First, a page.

Myths Surrounding Galileo
Lots of myths surround the father of the telescope, except that he wasn’t. That’s a myth. But he did build a good one, and then looked up into space with it.
The problem is that much like the attribution of the invention of the telescope, all sorts of other untruths have been taught about him. As a matter of fact, if there had been no Galileo, atheists would have had to invent him to use as a club against religion and stir up anti-catholic and anti-religious sentiment. Most schools never even teach the fact that the church was at the forefront of scientific inquiry actually funding science and scientists, or that Galileo himself was a very devout man. In fact the leading astronomers of the day were priests.
The war between Galileo and the Church is called the Galileo Myth.
Now Copernicus was also a man of the church, a priest, who postulated that perhaps the Sun did not revolve around the Earth, but that the Earth actually revolved around the Sun. The church really didn’t have a problem with Copernicus saying this because it was only a theory. Copernicus made no claims to absolute fact or truth.
Galileo on the other hand, with the aid of telescope, started teaching the it was the truth that the Earth revolved around the Sun. The church, siding with secular science of the day, went to Galileo and demanded he bring forth his evidence. Just good scientific inquiry and request for peer review. Of course, Galileo had his math and his theories, but not incontrovertible proof. The church requested Galileo not teach it as proven truth until it had been studied further. They asked him not to be hasty. He agreed.
But Galileo didn’t keep his part of the bargain and again started teaching that the Earth revolved around the Sun, as truth. Some other jealous ‘scientists’ finked on him.
The Trial of Galileo Galilei
So Galileo was taken by the Inquisition and imprisoned. At least that is what some textbooks teach and lots of people believe. But no, what happened was that he was asked to come and explain himself, he was housed at the Medici Villa in Rome. A palace. Free of charge. With servants. Also free of charge.
He was tortured. Well there again, no he wasn’t. That’s another myth. He attended parties, and had visitors.
But he was tried and convicted of heresy…right? No again, sorry, he wasn’t. He was charged with teaching his new theory as truth after he had promised not to, for breaking his word. He did so by writing a book in which he satirized the Pope as an imbecile. He certainly knew how to win friends and influence people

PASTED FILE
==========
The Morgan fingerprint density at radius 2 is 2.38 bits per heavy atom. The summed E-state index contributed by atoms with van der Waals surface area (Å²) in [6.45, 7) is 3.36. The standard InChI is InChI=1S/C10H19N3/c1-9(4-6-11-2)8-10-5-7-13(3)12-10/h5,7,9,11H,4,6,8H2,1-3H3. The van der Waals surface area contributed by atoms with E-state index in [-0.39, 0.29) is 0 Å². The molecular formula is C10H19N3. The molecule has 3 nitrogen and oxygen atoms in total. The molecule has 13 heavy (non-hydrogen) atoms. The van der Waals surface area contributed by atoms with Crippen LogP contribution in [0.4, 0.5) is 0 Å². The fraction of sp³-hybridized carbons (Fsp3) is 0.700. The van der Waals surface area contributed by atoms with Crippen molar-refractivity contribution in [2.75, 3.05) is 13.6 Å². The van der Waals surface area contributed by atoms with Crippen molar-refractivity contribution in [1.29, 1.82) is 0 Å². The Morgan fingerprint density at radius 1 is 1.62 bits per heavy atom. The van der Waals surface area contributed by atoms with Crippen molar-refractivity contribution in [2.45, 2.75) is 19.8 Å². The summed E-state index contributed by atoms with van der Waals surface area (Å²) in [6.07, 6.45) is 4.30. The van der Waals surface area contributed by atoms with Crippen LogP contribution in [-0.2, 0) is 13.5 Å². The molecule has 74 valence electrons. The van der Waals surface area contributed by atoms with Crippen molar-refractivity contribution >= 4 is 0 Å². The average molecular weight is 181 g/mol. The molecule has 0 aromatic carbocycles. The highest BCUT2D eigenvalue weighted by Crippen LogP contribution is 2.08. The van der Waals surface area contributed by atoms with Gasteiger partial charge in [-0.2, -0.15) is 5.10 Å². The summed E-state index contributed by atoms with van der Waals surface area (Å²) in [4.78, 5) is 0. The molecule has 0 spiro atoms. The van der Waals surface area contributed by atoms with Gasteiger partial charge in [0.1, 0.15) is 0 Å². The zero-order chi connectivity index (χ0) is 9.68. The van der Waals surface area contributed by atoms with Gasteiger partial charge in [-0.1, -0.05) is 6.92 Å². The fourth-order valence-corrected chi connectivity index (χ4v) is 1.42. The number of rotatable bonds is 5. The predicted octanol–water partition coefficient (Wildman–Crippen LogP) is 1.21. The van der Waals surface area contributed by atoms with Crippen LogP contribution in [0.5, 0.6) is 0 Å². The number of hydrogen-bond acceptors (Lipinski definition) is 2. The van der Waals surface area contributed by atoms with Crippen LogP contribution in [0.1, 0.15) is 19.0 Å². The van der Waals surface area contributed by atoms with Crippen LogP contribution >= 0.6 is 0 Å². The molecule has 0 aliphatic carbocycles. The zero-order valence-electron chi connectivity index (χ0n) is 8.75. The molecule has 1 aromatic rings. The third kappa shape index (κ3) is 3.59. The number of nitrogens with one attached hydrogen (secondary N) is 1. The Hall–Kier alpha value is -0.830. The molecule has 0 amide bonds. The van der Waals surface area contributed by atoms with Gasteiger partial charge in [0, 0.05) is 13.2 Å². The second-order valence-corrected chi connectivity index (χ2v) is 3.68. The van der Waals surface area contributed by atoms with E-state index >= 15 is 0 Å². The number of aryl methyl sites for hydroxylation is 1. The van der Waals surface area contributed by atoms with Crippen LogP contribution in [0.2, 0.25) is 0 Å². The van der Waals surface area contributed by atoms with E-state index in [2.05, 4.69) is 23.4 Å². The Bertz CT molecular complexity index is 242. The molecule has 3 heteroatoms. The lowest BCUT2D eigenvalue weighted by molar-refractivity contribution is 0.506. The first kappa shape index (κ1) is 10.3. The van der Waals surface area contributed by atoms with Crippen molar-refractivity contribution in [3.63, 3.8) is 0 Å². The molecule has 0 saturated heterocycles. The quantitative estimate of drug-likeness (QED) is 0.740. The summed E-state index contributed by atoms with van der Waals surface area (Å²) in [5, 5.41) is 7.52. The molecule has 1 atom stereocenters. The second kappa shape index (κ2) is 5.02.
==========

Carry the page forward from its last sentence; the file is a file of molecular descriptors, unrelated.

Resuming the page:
At the close of his trial Galileo is recorded as muttering under his breath “And yet it moves…” referring to the Earth. Well here again, no he didn’t. This is a legend started more than century after Galileo’s time.
He was sentenced to house arrest (pretty much for being an irritant, but they could only find him “suspect of heresy”). Heretics were burned at the stake. A house arrest which also allowed him to travel around the city, teach students (which did until he died), write, publish, conduct experiments, and have whatever visitors he wanted.
Galileo was a brilliant, and obstinate man with a big mouth, who thought he knew best and didn’t want to subject his theory to peer review. Yes.
Martyr for science? No.
Tortured and imprisoned for his discoveries? No.
Foot soldier in the war between science and religion? No.
So the next time someone says “I think we should remember what the Church did to Galileo…”, you can set them straight. The Church followed the course good science should take.
After all, truth is better than fiction isn’t it?
Blackwell, R.J. – Galileo, Bellarmine and the Bible. London: University of Notre Dame, 1991.
Dante Aligheri – The Divine Comedy. Trans, Sayers, D.L., and Reynolds, B., 3 vols. Harmondsworth: Penguin, 1962.
Draper, J.W. – History of the Conflict Between Religion and Science. London: Kegan Paul, 1890.
Galileo, Galilei – Discoveries and Opinions of Galileo. Trans, Drake, S. New York: Anchor, 1957.
Langford, J.J. Galileo, Science and the Church. Ann Arbor: University of Michigan Press, 1971.
Moore, P. – Guide to Comets. London: Lutterworth. And A Beginner’s Guide to Astronomy. London: PRC Publishing, 1997.
Sampson, Philip – Six Modern Myths. Leicester: Inter-Varsity Press, 2000.
Whitehead, A.N. – Science and the Modern World. Cambridge: Cambridge University Press, 1946.
Galileo’s Inquisition Trial Revisited By Jules Speller